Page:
The Three Rivers City Commission has named Doug Humbert as the new superintendent of the Three Rivers Wastewater Treatment Plant.
The move by Mayor Tom Lowry and commissioners came during last week’s city commission meeting.
Humbert replaces James Baker, whose last day is today before joining the wastewater plant operated by the city of Kalamazoo. Humbert is a 10-year employee of the Three Rivers plant and has served most recently as senior operator.
Baker has worked for the city since 2010.
Seventeen St. Joseph County employees were recognized Tuesday for reaching milestone years of service.
The St. Joseph County Board of Commissioners acknowledged employees who had reached the 10-, 15-, 20- and 25-year plateau. The 25-year category featured three recipients: Det.-Sgt. Jim Hart, patrol officer Pete VanCamp and IT director Dan Wing.
The group of 20-year employees consisted of Mike Minger, Brad Balk, Sally Wickum, Vicky Anders, Lonnie Palmer and Kitty Buchner.
Concerns about the potential demise of the St. Joseph County Conservation District were raised during Tuesday’s St. Joseph County Board of Commissioners meeting.
In light of Monday’s 2014 budget work session, during which commissioners proposed not funding the conservation district, John Nelson addressed the five-member commission.
Nelson, vice-chair of the Conservation District Board, questioned why the district is also possibly being stripped of the seven annual river cleanup events and countywide irrigation assistance. If the budget is approved, the duties questioned by Nelson would fall to the county’s Parks and Recreation Department and MSU Extension office, respectively.
Commission Chairman John Dobberteen invited Nelson to attend an appeal session at 3 p.m. Monday at the courthouse.
Under the proposed budget, the $14,000 previously allocated to the district would go to the parks and recreation department to offset costs associated with the river cleanup.
The county’s 2014 fiscal year starts Jan. 1.
Three Rivers Mayor Tom Lowry and commissioners last week agreed to two major purchases.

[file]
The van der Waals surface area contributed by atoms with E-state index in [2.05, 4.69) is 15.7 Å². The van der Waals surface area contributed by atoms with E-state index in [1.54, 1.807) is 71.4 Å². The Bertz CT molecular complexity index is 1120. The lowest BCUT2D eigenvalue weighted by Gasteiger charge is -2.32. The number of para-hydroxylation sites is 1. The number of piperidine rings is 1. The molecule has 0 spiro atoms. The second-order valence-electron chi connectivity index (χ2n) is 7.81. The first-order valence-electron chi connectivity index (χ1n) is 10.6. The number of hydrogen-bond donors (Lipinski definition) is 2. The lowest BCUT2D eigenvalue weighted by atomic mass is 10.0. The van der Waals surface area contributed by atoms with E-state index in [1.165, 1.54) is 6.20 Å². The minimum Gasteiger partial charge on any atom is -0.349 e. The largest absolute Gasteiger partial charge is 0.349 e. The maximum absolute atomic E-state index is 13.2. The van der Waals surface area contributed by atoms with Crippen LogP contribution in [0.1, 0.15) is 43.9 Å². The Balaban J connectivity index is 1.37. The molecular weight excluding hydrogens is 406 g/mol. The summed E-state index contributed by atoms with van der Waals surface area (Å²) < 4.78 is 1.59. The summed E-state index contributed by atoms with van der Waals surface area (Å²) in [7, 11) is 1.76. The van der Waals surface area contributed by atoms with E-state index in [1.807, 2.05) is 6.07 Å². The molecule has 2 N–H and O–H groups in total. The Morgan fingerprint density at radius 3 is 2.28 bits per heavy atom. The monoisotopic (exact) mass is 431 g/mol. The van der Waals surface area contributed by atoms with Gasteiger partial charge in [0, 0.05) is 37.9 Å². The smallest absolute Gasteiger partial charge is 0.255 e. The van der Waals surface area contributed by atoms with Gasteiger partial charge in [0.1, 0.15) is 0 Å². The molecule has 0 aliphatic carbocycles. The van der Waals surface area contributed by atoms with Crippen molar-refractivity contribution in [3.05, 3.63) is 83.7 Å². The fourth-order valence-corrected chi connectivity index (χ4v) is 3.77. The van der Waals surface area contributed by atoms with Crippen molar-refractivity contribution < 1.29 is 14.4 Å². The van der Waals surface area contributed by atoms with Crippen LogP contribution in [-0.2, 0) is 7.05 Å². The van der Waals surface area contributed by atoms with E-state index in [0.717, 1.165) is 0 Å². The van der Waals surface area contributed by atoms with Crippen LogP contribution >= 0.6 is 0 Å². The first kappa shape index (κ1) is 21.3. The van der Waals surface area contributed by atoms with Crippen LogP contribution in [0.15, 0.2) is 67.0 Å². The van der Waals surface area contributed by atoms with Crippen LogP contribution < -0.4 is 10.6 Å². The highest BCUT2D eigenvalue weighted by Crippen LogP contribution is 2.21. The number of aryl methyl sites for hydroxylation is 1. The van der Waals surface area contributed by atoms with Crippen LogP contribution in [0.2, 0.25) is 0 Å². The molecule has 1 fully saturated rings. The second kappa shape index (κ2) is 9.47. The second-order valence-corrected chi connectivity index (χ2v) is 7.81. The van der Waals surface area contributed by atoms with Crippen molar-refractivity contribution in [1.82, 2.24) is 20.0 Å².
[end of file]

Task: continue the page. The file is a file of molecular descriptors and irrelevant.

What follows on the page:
In advance of winter weather, the city commission approved the purchase of 5,000 pounds of road salt. The $24,000 transaction will call for 60 percent of the salt to be delivered ahead of the season and the balance will be shipped later in the winter.
Also, the commission agreed to buy a pickup truck that will be converted into a brush truck. The $24,000 Silverado from Vetter Chevrolet was conducted in tandem with the Lockport Township fire contract.
State Rep. Matt Lori has announced the Sturgis Neighborhood Program will receive a $30,000 grant from the Michigan State Housing Development Authority.
The grant, from the Housing Resource Fund, will be used to support general operating expenses of the organization, which serves residents of the city of Sturgis and the surrounding area.
Lori said the Sturgis Neighborhood Program serves to find housing and shelter for people who are having challenges. Lori said it helps keep families together and preserves communities.
MSHDA programs contribute to Michigan’s economic and social health by creating, enhancing and preserving housing for low- and moderate-income residents and by engaging in community economic development activities to revitalize urban and rural communities, Lori said.
State Rep. Matt Lori is urging a state Senate panel to consider legislation that will enable hunters to safely use rifles when hunting in southern Michigan.
Lori told the Senate Outdoor Recreation and Tourism Committee that allowing rifles using specific cartridges for hunting in the southern part of the state – now limited to shotguns, muzzleloaders and pistols – would be good for the sport and good for the economy.
House Bill 4283 would allow the use of a straight-walled pistol cartridge in rifles that can accommodate such ammunition. The pistol cartridges do not travel as far as conventional rifle rounds and pose less of a safety risk. The use of rifles in the southern part of Michigan is currently restricted because of the risk posed in more heavily populated areas of the state.
The bill would open the sport to more hunters who currently don’t hunt deer because of the strong recoil involved in using shotguns, Lori said.
The committee took the measure under consideration. The bill has already passed in the House of Representatives.